My first print is completed and was better than I have ever from that printer.  I feel a lot more comfortable knowing the load from that heated bed is no longer flowing through the control board and whats more I didn’t have to replace the controller.

The Solid State Relay generates no noticeable heat with the heated bed at 85 C.  The wire to the bed remains cool even though the bed is now up to temperature before the nozzle.  I’d say this was a success!

 

Ender3 – Yet another printer

It seems one printer isn’t enough, but why buy another printer?  First, the technology is changing fast.  Second, they are cheap.  Third, it is a good way to get a lot of electronics cheap.  Fourth, even if you have a great printer you want to know that it is really the ‘best’.

Ender 3

A pre-sales sale isn’t typically for the novices.  As I’ve gotten to understand printers my upgrades have gone from printing accessories to changing out the brain, display, extruder, and trying different designs. The ANet A8’s with it’s acrylic frame has been a concern but replacing just the frame cost more than I spent on the printer.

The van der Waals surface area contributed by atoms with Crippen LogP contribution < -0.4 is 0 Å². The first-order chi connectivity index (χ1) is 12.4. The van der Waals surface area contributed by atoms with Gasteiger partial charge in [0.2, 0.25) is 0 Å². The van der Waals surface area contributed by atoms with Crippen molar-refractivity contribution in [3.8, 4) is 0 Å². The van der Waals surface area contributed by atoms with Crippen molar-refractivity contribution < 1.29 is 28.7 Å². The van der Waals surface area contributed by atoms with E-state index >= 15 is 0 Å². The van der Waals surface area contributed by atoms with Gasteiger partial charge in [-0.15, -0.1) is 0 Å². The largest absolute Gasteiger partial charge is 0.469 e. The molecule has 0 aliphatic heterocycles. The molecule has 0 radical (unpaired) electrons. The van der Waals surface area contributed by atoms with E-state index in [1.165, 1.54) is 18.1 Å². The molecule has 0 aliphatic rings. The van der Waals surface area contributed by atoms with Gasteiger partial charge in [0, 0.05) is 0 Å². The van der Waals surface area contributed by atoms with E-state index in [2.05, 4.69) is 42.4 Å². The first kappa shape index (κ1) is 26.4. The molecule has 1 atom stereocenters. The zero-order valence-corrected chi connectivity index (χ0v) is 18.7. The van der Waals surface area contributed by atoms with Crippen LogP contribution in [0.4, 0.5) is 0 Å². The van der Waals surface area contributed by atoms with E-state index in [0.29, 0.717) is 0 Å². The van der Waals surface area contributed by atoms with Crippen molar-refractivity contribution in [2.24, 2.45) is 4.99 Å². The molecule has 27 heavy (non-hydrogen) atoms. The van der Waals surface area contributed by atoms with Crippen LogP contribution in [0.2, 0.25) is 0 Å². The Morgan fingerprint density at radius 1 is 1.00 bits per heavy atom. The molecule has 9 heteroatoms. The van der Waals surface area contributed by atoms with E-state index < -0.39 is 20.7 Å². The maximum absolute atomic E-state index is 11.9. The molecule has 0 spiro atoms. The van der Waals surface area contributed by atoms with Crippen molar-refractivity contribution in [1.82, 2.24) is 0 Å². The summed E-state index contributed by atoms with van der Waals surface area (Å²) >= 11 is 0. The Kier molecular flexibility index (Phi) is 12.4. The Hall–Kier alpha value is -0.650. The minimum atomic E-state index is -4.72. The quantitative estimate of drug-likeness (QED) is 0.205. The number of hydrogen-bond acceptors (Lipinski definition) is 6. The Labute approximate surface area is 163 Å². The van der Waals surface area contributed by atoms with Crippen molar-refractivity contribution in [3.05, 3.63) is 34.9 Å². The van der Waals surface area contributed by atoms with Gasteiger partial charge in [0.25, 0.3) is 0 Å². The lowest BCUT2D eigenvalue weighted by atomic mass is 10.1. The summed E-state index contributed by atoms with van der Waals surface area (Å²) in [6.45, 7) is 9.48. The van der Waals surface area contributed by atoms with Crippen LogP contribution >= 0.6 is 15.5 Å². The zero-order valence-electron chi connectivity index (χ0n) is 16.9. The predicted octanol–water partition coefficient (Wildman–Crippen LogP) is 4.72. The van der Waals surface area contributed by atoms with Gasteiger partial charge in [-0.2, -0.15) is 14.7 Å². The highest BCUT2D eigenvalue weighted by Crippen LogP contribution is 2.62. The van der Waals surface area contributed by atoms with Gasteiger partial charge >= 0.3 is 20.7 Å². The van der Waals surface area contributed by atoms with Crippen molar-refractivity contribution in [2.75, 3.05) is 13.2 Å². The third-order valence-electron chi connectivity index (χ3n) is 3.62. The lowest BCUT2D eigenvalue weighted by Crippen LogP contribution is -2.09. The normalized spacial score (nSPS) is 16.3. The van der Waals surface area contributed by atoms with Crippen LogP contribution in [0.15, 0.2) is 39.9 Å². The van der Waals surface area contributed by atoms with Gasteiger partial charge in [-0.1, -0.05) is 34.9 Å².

Looking for a solid structure the Ender 3 seemed to have nailed it.

Looking for a 24V heat bed for fast heating, that is covered.

Looking for the compact Prusa i3 form factor…

At less than $200 and decent reviews I finally decided to pick one up for it’s frame and some extra electronics.

Starting Point

I’m no longer a novice and while I have a lot to learn still I can say I’ve come to understand what I am looking for in a printer.  I almost didn’t buy the Ender 3 despite the ridiculously low price because in my mind it is just a starting point.

My ANet A8 was my original starting point and while it has been a ‘real’ learning experience I don’t have a lot to say about the A8 that is good other than it has taught me a lot.  I am hoping the Ender is a little better as a starter.

Upgrades